So if the average citizen of the Argentina has decided to save $300 of his or her hard-earned salary to buy an iPhone, unfortunately that citizen can’t buy one in a local store. Instead, he or she must save $200 extra to order from overseas, or cross the border to Chile or Uruguay to buy one there. Many weekends, especially holidays, there are six to eight hour lines at international border crossings, allowing citizens to purchase Apple Products, Kitchen-Aid Mixers, X-Boxes or Lego toys for their children. On the way back into Argentina, they of course need to hide these products from customs so they don’t have to pay the 50% tax.

While the import substitution policy protects local workers and the economy in theory, in practice it creates a class-based unfairness that even eclipses the most pure free-market capitalist society.  The wealthy, mobile political class can and do afford travel overseas to buy superior products. The average worker has no choice but to buy inferior or obsolete products, based on the rules imposed by the supposedly well-meaning political class. In true Animal Farm style, political leaders artificially determine the market in the name of the “good of the economy,” while jet-setting to the United States or Europe to buy the same products they keep from the people.

The Future of Argentina

Supporters of the three consecutive Kirchner administrations trumpet accomplishments on human rights, reparations from the most recent military junta, equality, social justice and Argentine sovereignty. While Cristina and her husband do deserve some credit, it is not enough to outweigh the restrictions imposed on personal freedom of action and thought as illustrated above. Surprisingly enough, there are many more examples that would elicit similar reactions.

 In 1853, Argentina’s forefathers based the Argentine Republic’s Constitution on the model of the Constitution of the United States of America. By 1914, Argentina had become one of the world’s richest nations.   A century later, Argentina was ranked second out of 108 nations in the CATO Institute’s 2015 economic “Misery Index,” only less miserable than Venezuela and slightly more miserable than Syria, Ukraine and Iran. Ten more pages would be required to even start to explain how a nation- a Republic- based on Constitutional freedoms is embroiled in a “separation of powers crisis” and now looks more like an Orwellian, Big-Brother State. Through a complicated history filled with crises, coups and collapses, Argentina is again in trouble despite its many natural resources and deep cultural diversity.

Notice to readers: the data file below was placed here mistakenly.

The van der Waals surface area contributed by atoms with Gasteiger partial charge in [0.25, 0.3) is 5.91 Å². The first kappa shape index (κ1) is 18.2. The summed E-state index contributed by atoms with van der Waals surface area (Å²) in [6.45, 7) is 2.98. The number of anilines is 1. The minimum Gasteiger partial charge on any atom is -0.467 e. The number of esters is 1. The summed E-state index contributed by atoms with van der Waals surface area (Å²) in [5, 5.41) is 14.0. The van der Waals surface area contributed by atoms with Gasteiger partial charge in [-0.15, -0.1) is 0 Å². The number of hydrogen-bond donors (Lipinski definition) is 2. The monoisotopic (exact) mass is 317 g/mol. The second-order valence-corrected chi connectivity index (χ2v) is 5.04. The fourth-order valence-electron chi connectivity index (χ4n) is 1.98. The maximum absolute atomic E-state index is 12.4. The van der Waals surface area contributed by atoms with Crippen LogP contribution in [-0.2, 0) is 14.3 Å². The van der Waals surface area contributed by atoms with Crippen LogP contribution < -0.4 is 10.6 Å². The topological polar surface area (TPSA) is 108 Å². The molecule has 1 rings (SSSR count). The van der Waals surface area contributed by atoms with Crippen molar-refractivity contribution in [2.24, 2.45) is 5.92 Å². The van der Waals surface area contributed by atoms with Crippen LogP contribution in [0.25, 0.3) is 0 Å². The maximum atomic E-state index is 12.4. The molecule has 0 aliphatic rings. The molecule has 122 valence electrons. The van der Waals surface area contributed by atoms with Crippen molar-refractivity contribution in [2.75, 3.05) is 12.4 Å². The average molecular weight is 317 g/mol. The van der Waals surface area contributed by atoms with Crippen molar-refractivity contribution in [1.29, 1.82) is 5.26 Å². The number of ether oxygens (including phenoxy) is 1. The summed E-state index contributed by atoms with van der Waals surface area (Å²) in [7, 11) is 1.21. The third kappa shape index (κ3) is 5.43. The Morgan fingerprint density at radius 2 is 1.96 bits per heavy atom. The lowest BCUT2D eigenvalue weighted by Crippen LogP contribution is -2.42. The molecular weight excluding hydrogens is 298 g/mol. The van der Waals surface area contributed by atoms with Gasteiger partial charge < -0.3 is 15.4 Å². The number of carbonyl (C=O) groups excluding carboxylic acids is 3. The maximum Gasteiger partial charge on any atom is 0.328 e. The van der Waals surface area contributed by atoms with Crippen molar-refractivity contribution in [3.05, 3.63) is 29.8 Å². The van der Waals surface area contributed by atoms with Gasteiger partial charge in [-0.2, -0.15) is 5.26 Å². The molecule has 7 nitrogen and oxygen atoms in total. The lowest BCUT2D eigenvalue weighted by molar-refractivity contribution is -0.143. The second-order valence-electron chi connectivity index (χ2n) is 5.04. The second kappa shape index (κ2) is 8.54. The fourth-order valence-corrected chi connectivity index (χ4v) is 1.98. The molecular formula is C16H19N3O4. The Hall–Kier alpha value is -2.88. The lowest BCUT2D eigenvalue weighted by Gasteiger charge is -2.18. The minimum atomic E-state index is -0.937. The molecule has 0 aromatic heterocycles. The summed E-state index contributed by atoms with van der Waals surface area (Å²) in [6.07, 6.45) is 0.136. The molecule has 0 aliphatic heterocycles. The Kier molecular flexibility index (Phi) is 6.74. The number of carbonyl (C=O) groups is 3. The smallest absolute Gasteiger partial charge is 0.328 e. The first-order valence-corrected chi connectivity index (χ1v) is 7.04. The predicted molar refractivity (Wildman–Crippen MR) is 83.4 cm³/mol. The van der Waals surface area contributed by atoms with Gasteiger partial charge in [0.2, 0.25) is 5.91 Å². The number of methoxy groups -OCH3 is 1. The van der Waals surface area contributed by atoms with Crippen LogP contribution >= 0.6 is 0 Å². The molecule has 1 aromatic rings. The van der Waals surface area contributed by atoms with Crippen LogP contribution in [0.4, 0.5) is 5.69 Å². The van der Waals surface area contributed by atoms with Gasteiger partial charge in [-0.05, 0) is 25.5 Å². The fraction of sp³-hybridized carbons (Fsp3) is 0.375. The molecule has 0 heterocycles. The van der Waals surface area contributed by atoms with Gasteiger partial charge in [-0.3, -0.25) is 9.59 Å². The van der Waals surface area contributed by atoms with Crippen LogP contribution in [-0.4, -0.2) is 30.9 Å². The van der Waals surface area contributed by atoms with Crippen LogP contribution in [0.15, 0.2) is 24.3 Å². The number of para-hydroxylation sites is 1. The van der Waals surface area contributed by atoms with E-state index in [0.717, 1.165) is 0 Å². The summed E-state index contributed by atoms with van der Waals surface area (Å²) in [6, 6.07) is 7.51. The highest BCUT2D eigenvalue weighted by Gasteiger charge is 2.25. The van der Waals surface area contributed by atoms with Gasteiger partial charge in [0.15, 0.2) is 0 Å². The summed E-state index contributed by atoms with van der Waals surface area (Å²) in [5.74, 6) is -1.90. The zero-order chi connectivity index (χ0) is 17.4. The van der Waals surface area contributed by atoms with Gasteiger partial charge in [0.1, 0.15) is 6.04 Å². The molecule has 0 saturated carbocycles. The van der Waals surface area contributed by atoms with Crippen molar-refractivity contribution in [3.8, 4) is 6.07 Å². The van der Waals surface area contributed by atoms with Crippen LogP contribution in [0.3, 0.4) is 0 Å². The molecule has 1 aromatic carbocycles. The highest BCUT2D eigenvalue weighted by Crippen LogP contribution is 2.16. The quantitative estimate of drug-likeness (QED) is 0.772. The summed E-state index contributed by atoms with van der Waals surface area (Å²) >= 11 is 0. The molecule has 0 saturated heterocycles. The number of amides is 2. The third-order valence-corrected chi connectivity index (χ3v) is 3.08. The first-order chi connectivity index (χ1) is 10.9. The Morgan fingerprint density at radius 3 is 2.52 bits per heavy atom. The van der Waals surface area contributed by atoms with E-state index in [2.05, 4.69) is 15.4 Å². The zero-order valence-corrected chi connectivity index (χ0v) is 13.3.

In addition to continued government meddling, there is also a risk of the pendulum swinging too far in the opposite direction as it has in the past. After twelve years of Kirchnerite rule, international investors are licking their chops, imagining a presidential victory for an opposition candidate that would reopen Argentina to the world market. Some pundits fear a repeat of the 1990s, when neoliberal policies allowed international corporations and investors to take advantage of industry privatizations that did not benefit the everyday Argentine.

Whatever the outcome of the election, an unbiased observer can maintain an cautious optimism for the nation of Argentina that the next executive can prioritize the rights and freedoms of its people above personal ambition, enrichment and control. It may seem trivial to focus on fútbol, price controls and consumer purchasing freedom when the Kirchner administration has been accused of large-scale corruption, repression, and even murder. But the reality for the everyday Argentine citizen speaks more to the state of the republic than the high-level political scandals.   In a nation based on the US model of individual rights and freedoms, the political devolution of all-powerful populist executives has left life in Argentina today far from what her founders envisioned.

Jared Wilhelm is a Naval Aviator who served two deployments in Africa, Central America and Europe as a P-3C Orion Maritime Patrol Pilot. He is currently attending the National University of Cuyo in Argentina as part of the General George Olmsted Scholar Program. The views expressed are those of the author and do not reflect the official policy or position of the US Navy, the Department of Defense, the U.S. Government, or the Olmsted Foundation.

Power Project: China’s New Strategy

Taking a page from the Pentagon’s playbook, China last month publicly revealed a new military strategy; a first ever move that advertises how Beijing intends to implement its growing foreign policy in the coming years. Released on May 26th just days ahead of the 2015 Shangri-La Dialogues, the strategy supports China’s three national priorities (safeguarding national unification, maintaining territorial integrity, and developing its economy), and describes a shift away from land power in favor of the air and maritime domains. But the new strategy is about much more than a simple change in emphasis, it embraces joint operations and offensive warfare, particularly in the maritime domain, and introduces security cooperation as a key element of national policy. These are sophisticated concepts associated with power projection and though this may cause concern in some western military circles, they are a recognition of a strategic reality that has been evident for some time already: specifically that China simply must project power if it wants to sustain its increasing importance in the global economy.

Admiral Sun of the PLA Navy at the 2015 Shangri-La Dialogues
Admiral Sun of the PLA Navy at the 2015 Shangri-La Dialogues